Pedagogical Purpose of Open Sharing
presentationposted on 24.12.2016 by Lorena A. Barba
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At the opening keynote of the 2016 Annual Meeting of the Berkeley Initiative for Transparency in the Social Sciences (BITSS), Prof. Barba discussed the pedagogical purpose of open sharing—how openness enriches our capacity to create knowledge together.
The reflections for this keynote stemmed from years of experience as an open educator: sharing open educational resources (OER), spearheading a new genre of OER using Jupyter notebooks, and creating an indie MOOC on numerical methods for engineering.
At the 2014 SciPy (scientific Python) conference in Austin, TX, Barba gave a keynote where she declared IPython Notebooks (later re-branded as Jupyter) a “killer app” for STEM education.
Soon after, she coined the term "computable content," defined as educational content made powerfully interactive via compute engines in the learning platform. The concept is at the center of her self-produced MOOC, "Practical Numerical Methods with Python." She has inspired others around the world to create similar OERs using Jupyter notebooks.
Why “open” in education?
In an October-2015 interview by mathematics professor and blogger Robert Talbert, Barba answers this question: “Why do you advocate so strongly for open-source technology in research and education?” She first clarified what we mean by “open” in education.
Barba takes inspiration from the open-source software movement:
"Free and open-source software (FOSS) is a human invention of tremendous impact. It poses an alternative to intellectual-property instruments that are limiting and want to control how a creative work is used. Open-source licenses allow people to coordinate their work freely, within the confines of copyright law, while making access and wide distribution a priority. I’ve always thought that this is fundamentally aligned with the method of science, where we value academic freedom and wide dissemination of scientific findings. In education, “open” also carries the meaning that the copyrighted work is free to use, distribute and modify. Lately, this meaning has been eroded to include only free access, and I take issue with this. In many MOOCs, we see “all rights reserved” all over the content: this is not open.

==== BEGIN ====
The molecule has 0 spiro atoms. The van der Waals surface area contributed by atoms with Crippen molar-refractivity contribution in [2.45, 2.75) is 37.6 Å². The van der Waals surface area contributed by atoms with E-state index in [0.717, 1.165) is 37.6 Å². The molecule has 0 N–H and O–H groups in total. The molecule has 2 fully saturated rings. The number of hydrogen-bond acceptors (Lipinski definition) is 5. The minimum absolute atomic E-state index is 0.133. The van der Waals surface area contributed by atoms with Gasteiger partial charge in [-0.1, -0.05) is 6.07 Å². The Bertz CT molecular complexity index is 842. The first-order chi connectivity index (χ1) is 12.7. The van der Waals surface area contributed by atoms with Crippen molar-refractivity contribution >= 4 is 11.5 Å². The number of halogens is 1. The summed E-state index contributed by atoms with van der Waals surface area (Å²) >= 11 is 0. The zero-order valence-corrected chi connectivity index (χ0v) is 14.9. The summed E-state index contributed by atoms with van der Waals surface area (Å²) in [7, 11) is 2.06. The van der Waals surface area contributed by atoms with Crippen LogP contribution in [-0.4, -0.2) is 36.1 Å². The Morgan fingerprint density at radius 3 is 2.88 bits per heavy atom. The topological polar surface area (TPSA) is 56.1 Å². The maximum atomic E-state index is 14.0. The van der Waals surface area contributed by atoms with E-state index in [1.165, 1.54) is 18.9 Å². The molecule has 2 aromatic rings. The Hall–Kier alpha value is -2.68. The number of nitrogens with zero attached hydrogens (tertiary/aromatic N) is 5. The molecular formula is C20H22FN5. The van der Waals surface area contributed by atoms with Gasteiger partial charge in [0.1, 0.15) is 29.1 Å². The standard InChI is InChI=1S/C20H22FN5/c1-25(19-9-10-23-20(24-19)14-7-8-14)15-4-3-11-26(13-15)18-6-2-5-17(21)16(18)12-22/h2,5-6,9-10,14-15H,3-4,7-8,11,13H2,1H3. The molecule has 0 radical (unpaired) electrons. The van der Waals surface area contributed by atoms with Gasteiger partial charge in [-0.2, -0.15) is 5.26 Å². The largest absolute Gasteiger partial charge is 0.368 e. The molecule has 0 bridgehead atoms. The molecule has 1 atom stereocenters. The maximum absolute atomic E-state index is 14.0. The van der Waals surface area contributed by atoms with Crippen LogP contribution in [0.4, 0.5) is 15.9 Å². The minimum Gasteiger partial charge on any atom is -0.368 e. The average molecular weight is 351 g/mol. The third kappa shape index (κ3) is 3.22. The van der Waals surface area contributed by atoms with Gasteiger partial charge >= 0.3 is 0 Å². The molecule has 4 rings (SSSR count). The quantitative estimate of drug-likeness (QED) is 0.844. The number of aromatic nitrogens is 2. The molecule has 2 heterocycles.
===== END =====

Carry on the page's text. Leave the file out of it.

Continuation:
Openness in education serves a pedagogical purpose, no less. The view of connectivist knowledge sees it created by interacting individuals in a personal learning network. Learning by forming connections (between concepts, people, actions, objects, etc.) is made richer by open sharing, especially with learners creating derivative works, and sharing these too. The open-source software communities have really shown us how the coordinated labor of many, sharing their products freely, produces great advances in technology, and so it can happen in education."